The unwashed permethrin-treated BFU induced significantly more mortality (11.4%) than the permethrin-treated washed 10 times and the KBR3023/PM-treated BFUs (3.6% and 2.2% respectively). There was no significant difference between the permethrin-treated washed 10 times and the PM/KBR-treated BFUs (Confidence Intervals overlap). The others treatments did not induce any significant mortality relative to the control.
Table 3

Mortality induced by BFUs on released Ae. aegypti.

 

Untreated BFU

Unwashed permethrin-treated BFU

Permethrin-treated BFU washed 10 times

Permethrin-treated BFU washed 20 times

Unwashed KBR-treated BFU

Unwashed PM/KBR-treated BFU

Total females caught

351

300

260

317

391

404

Total dead females

1

35

10

5

8

10

Mortality (%)

0.28

11.66

3.84

1.58

2.04

2.48

95% Confidence limits

0.04-2.02

8.43-16.30

2.06-7.14

0.66-3.80

1.02-4.09

1.33-4.60

Corrected mortality (%)

-

11.4

3.6

1.3

1.8

2.2

Relative Risk (RR)

1

40,03

13.16

5.43

7

8.49

95% Confidence limits

-

5.50-288.90

1.69-102.70

0.63-46.79

0.87-56.08

1.09-66.27

p

-

p < 0.0001

p < 0.05

NS

NS

p < 0.05

The Relative risk (RR) that represents the increase factor of mortality rate due to the treatment on BFUs.

Discussion

In using a chemical on clothing, we aim to repel or irritate the mosquitoes that try to land and probe even though there is a physical barrier provided by the fabric. Our results showed that using an insecticide is not essential to protect people wearing impregnated clothes. Indeed, KBR3023-impregnated BFUs protected the user as much as permethrin-treated BFUs (56.25% of bites inhibited, BFI in Table 2). The BFUs impregnated with the repellent KBR3023 did not induce more exophily than permethrin. Siegert et al. [33] showed that permethrin-impregnated bed nets reduced landing attempts and increased frequency of flight compared to deltamethrin-treated nets. They concluded that permethrin acts more as a disengaging agent than an insecticide. Indeed, this kinetic disengagement resulted in limited mortality [33, 34]. Considering our entomological data, we can conclude that KBR-impregnated clothes acted in the same way as permethrin, with equal efficiency.

The new strategy using repellents in combination with PM conferred better protection than permethrin treated BFUs and slightly (but not significantly) better than the KBR used alone. The exophily induced by the mixture is no different from that induced by the KBR alone, probably because the PM is not a repellent or irritant. The mortality induced by the mixture is also no different to the KBR alone even though a strong synergistic interaction has already been demonstrated between the two compounds [27, 28]. Indeed, strong synergistic interactions have been previously observed with bed nets impregnated with the same mixture in the same experimental conditions (experimental huts against An. gambiae). This suggests that, during the host approach, the mosquito contact with a bed net differs sufficiently from contact with the BFU triggering different behavioural consequences [27, 28]. Nevertheless, in the present study, the blood feeding inhibition is slightly higher with the mixture, suggesting that PM could contribute to increase the irritant and/or disengaging effect of the treated BFU [29].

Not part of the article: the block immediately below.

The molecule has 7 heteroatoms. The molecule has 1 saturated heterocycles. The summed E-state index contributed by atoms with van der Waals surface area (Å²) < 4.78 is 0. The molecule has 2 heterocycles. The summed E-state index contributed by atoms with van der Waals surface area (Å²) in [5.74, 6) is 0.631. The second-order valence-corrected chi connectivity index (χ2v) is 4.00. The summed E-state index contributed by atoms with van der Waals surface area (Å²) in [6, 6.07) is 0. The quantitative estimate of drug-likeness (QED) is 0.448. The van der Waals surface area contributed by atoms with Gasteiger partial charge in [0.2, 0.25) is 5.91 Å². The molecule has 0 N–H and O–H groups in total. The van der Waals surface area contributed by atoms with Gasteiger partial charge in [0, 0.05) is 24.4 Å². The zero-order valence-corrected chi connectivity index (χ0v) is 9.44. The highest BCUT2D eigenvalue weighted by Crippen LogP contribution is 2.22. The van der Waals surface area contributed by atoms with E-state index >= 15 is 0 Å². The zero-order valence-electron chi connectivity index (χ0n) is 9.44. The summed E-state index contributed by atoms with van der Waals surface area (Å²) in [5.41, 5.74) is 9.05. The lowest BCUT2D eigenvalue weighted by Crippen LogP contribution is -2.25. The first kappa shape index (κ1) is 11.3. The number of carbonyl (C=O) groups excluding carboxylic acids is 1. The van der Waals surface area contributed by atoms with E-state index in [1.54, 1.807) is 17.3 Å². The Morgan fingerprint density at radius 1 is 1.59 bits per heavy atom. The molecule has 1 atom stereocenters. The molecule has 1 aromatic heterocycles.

It is interesting to note that when collectors wore untreated BFUs, the blood feeding rate was 26% less than observed in previous studies in which the control blood feeding rates were as high as 90% for Ae. aegytpi[31] and An. gambiae[13]. This difference could be due to the study design. Indeed, in our protocol the collectors wore socks during the trial in contrast with the previous studies [13, 31]. Body part preferences for different mosquito species have been well studied [35, 36]. Aedes species are known to prefer ankle areas to feed on. This highlights that the physical barrier constituted by clothes could prevent a significant amount of mosquito bites. Nevertheless it could be interesting to repeat the study against mosquito vectors with different landing preferences. For example, De Jong & Knols [35] showed that An. atroparvus females prefer landing on the human head while An. gambiae prefer landing on the ankles. Personal control strategies must be adapted to the behavioural preferences of the mosquito populations.

As mentioned in previous studies [28, 29], the first limitation of this new personal protection opportunity is the short residual effect of repellents. Companies are, however, currently developing new formulations or impregnation processes to overcome this difficulty. Encouraging results have already been observed with the standard repellent DEET which lasted several months on bed nets [23]. These promising results should lead companies to develop long-lasting technologies with repellents and more importantly mixtures due to the ongoing threat of pyrethroid resistance [37]. The efficacy of KBR3023-impregnated clothes (alone and in mixtures) now must be tested against pyrethroid resistant mosquitoes.